and, if you don't have OLAP you can't use it anyway.

but, thanks for the info anyway, the OLAP stuff is interesting even if not applicable to this question specifically
0
 
LVL 73

Expert Comment

by:sdstuber
ID: 24019679
one additional note

using regular expressions like above does allow you to check the format
but, even though it will enforce the centuries and look "mostly" like a date
it's still completely reliable.

'02/31/2009'  will pass the regular expression check but the string does not represent a valid date.
0
 
LVL 57

Expert Comment

by:Raja Jegan R
ID: 24019832
sdstuber,
   But the equivalent one given in my comment no 24016216 handles it out right.
0
 
LVL 73

Expert Comment

by:sdstuber
ID: 24019879
yeah, same as my check_date_str except I include the century check
same idea and easy to include in yours too

That last note about regulare expressions wasn't directed to you, it was to the asker.  I wanted to make sure that even though I showed how to use the expression posted in the original question, it still wasn't a reliable way of finding good date strings
0
 
LVL 2

Author Comment

by:Madhusudanbanik
ID: 24020438
Though I am gonna accept both the solutions, since both of them gave the same result with the use of the additional function, but for some reason, none of them were able to show only the results which do not follow the format, it showed me all the results where duedate had any date. Luckily checking the results I found out that results not in proper format are only in tens and hence was able to rectify them manually.
0
 
LVL 73

Expert Comment

by:sdstuber
ID: 24021068
" none of them were able to show only the results which do not follow the format, "

how were you using the function?

please provide an example that did not work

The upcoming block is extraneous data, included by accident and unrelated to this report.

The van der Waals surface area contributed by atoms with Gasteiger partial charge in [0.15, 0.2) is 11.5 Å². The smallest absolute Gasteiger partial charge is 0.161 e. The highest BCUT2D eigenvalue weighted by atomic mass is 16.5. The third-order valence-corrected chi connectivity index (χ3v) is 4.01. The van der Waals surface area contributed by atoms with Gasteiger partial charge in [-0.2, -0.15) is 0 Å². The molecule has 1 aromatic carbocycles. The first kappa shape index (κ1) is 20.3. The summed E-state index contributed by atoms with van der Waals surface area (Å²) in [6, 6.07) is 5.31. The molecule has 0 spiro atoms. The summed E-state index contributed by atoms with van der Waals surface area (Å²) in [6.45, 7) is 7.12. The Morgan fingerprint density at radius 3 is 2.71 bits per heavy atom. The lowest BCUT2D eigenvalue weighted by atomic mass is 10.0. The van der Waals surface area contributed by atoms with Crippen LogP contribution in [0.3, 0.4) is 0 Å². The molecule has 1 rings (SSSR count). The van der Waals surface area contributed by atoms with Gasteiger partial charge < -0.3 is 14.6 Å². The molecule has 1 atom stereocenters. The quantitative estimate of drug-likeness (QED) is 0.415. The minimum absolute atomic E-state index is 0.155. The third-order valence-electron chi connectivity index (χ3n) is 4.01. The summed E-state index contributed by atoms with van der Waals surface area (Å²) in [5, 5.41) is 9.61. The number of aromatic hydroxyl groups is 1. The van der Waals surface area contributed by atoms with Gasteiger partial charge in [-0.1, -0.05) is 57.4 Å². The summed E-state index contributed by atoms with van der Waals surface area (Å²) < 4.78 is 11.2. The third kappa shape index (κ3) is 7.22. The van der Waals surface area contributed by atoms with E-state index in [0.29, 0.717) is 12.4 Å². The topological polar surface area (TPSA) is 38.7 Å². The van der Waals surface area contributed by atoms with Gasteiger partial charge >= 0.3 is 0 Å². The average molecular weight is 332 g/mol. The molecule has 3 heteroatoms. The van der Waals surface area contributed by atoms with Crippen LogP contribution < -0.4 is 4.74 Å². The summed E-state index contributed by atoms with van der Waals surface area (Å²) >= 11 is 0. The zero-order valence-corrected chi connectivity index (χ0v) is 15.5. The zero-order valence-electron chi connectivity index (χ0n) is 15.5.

0
 
LVL 2

Author Comment

by:Madhusudanbanik
ID: 24025618
Hi sdstuber,

I am using toad, and ran the function through schema browser, then ran the query in normal editor. Even this query worked, since it was 10g but again with same result, i.e gave all the results which had any date in duedate column.

"select * from invoice where not regexp_like(due_date,'(0?[1-9]|1[012])/(0?[1-9]|[12][0-9]|3[01])/(19|20)\d\d')"

My assumption is now that, the format is basically for the application side where it checks for the input from user whenever the field is a date, for some reason, for this particular field 'duedate', this format criteria was not put in on the application side and Oracle/sql cannot differentiate based on this format?

The faulty dates were like this '07/31/0207' or '11/21/0007'.
0

Featured Post

3 Use Cases for Connected Systems

Our Dev teams are like yours. They’re continually cranking out code for new features/bugs fixes, testing, deploying, testing some more, responding to production monitoring events and more. It’s complex. So, we thought you’d like to see what’s working for us.

Question has a verified solution.

If you are experiencing a similar issue, please ask a related question

Suggested Solutions

Title # Comments Views Activity
Oracle Next Available Number 2 31
Help writing a query 6 71
Oracle SQL syntax check  without executing 6 34
How to free up undo space? 3 27
How to Create User-Defined Aggregates in Oracle Before we begin creating these things, what are user-defined aggregates?  They are a feature introduced in Oracle 9i that allows a developer to create his or her own functions like "SUM", "AVG", and…
If you find yourself in this situation “I have used SELECT DISTINCT but I’m getting duplicates” then I'm sorry to say you are using the wrong SQL technique as it only does one thing which is: produces whole rows that are unique. If the results you a…
This video explains at a high level about the four available data types in Oracle and how dates can be manipulated by the user to get data into and out of the database.
This video shows syntax for various backup options while discussing how the different basic backup types work.  It explains how to take full backups, incremental level 0 backups, incremental level 1 backups in both differential and cumulative mode a…

910 members asked questions and received personalized solutions in the past 7 days.

Join the community of 500,000 technology professionals and ask your questions.

Join & Ask a Question

Need Help in Real-Time?

Connect with top rated Experts

21 Experts available now in Live!

Get 1:1 Help Now